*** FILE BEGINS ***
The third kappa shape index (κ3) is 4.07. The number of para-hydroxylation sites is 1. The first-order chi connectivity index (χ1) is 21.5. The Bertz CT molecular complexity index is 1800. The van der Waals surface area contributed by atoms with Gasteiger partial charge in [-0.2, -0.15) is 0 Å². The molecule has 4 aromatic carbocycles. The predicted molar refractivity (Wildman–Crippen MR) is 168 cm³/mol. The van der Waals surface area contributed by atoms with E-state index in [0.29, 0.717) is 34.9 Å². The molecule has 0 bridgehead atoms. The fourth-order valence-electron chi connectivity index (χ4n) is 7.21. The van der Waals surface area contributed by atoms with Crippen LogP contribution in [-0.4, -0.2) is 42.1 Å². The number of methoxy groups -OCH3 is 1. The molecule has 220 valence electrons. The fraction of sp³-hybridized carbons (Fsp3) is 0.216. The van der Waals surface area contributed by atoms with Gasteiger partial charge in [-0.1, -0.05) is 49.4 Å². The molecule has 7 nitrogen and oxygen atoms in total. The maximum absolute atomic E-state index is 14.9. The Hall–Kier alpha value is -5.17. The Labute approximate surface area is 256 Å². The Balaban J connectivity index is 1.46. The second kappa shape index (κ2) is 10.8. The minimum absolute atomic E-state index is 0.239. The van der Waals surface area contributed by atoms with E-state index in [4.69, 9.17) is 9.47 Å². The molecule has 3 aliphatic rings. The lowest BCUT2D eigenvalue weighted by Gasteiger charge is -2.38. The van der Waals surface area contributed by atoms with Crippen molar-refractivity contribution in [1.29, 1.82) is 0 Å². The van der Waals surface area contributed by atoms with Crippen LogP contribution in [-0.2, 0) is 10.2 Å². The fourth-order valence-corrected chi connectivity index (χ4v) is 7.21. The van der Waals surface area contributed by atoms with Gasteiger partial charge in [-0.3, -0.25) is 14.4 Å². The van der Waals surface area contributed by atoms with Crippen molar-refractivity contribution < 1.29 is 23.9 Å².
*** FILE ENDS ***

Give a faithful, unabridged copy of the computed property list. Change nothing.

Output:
The third kappa shape index (κ3) is 4.07. The number of para-hydroxylation sites is 1. The first-order chi connectivity index (χ1) is 21.5. The Bertz CT molecular complexity index is 1800. The van der Waals surface area contributed by atoms with Gasteiger partial charge in [-0.2, -0.15) is 0 Å². The molecule has 4 aromatic carbocycles. The predicted molar refractivity (Wildman–Crippen MR) is 168 cm³/mol. The van der Waals surface area contributed by atoms with E-state index in [0.29, 0.717) is 34.9 Å². The molecule has 0 bridgehead atoms. The fourth-order valence-electron chi connectivity index (χ4n) is 7.21. The van der Waals surface area contributed by atoms with Crippen LogP contribution in [-0.4, -0.2) is 42.1 Å². The number of methoxy groups -OCH3 is 1. The molecule has 220 valence electrons. The fraction of sp³-hybridized carbons (Fsp3) is 0.216. The van der Waals surface area contributed by atoms with Gasteiger partial charge in [-0.1, -0.05) is 49.4 Å². The molecule has 7 nitrogen and oxygen atoms in total. The maximum absolute atomic E-state index is 14.9. The Hall–Kier alpha value is -5.17. The Labute approximate surface area is 256 Å². The Balaban J connectivity index is 1.46. The second kappa shape index (κ2) is 10.8. The minimum absolute atomic E-state index is 0.239. The van der Waals surface area contributed by atoms with E-state index in [4.69, 9.17) is 9.47 Å². The molecule has 3 aliphatic rings. The lowest BCUT2D eigenvalue weighted by Gasteiger charge is -2.38. The van der Waals surface area contributed by atoms with Crippen molar-refractivity contribution in [1.29, 1.82) is 0 Å². The van der Waals surface area contributed by atoms with Crippen LogP contribution in [-0.2, 0) is 10.2 Å². The fourth-order valence-corrected chi connectivity index (χ4v) is 7.21. The van der Waals surface area contributed by atoms with Gasteiger partial charge in [-0.3, -0.25) is 14.4 Å². The van der Waals surface area contributed by atoms with Crippen molar-refractivity contribution < 1.29 is 23.9 Å².